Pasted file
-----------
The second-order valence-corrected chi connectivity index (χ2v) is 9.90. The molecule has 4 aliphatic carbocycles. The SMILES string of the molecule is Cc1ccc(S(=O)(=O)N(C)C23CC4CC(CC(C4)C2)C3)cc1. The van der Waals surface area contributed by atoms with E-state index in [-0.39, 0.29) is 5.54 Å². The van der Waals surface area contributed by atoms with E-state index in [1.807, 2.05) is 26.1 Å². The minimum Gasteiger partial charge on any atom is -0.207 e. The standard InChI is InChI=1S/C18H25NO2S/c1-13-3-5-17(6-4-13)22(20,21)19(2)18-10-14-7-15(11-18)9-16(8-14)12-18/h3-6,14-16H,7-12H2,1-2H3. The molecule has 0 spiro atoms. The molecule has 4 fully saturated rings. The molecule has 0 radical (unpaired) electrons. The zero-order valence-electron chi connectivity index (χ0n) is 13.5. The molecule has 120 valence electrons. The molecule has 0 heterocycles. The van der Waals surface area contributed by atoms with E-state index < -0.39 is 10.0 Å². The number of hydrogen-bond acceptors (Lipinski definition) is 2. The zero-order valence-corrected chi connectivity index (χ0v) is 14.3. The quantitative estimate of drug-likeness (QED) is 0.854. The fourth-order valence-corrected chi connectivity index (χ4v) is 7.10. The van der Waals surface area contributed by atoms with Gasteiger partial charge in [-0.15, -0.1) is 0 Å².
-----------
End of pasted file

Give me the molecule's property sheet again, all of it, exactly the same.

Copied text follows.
The second-order valence-corrected chi connectivity index (χ2v) is 9.90. The molecule has 4 aliphatic carbocycles. The SMILES string of the molecule is Cc1ccc(S(=O)(=O)N(C)C23CC4CC(CC(C4)C2)C3)cc1. The van der Waals surface area contributed by atoms with E-state index in [-0.39, 0.29) is 5.54 Å². The van der Waals surface area contributed by atoms with E-state index in [1.807, 2.05) is 26.1 Å². The minimum Gasteiger partial charge on any atom is -0.207 e. The standard InChI is InChI=1S/C18H25NO2S/c1-13-3-5-17(6-4-13)22(20,21)19(2)18-10-14-7-15(11-18)9-16(8-14)12-18/h3-6,14-16H,7-12H2,1-2H3. The molecule has 0 spiro atoms. The molecule has 4 fully saturated rings. The molecule has 0 radical (unpaired) electrons. The zero-order valence-electron chi connectivity index (χ0n) is 13.5. The molecule has 120 valence electrons. The molecule has 0 heterocycles. The van der Waals surface area contributed by atoms with E-state index < -0.39 is 10.0 Å². The number of hydrogen-bond acceptors (Lipinski definition) is 2. The zero-order valence-corrected chi connectivity index (χ0v) is 14.3. The quantitative estimate of drug-likeness (QED) is 0.854. The fourth-order valence-corrected chi connectivity index (χ4v) is 7.10. The van der Waals surface area contributed by atoms with Gasteiger partial charge in [-0.15, -0.1) is 0 Å².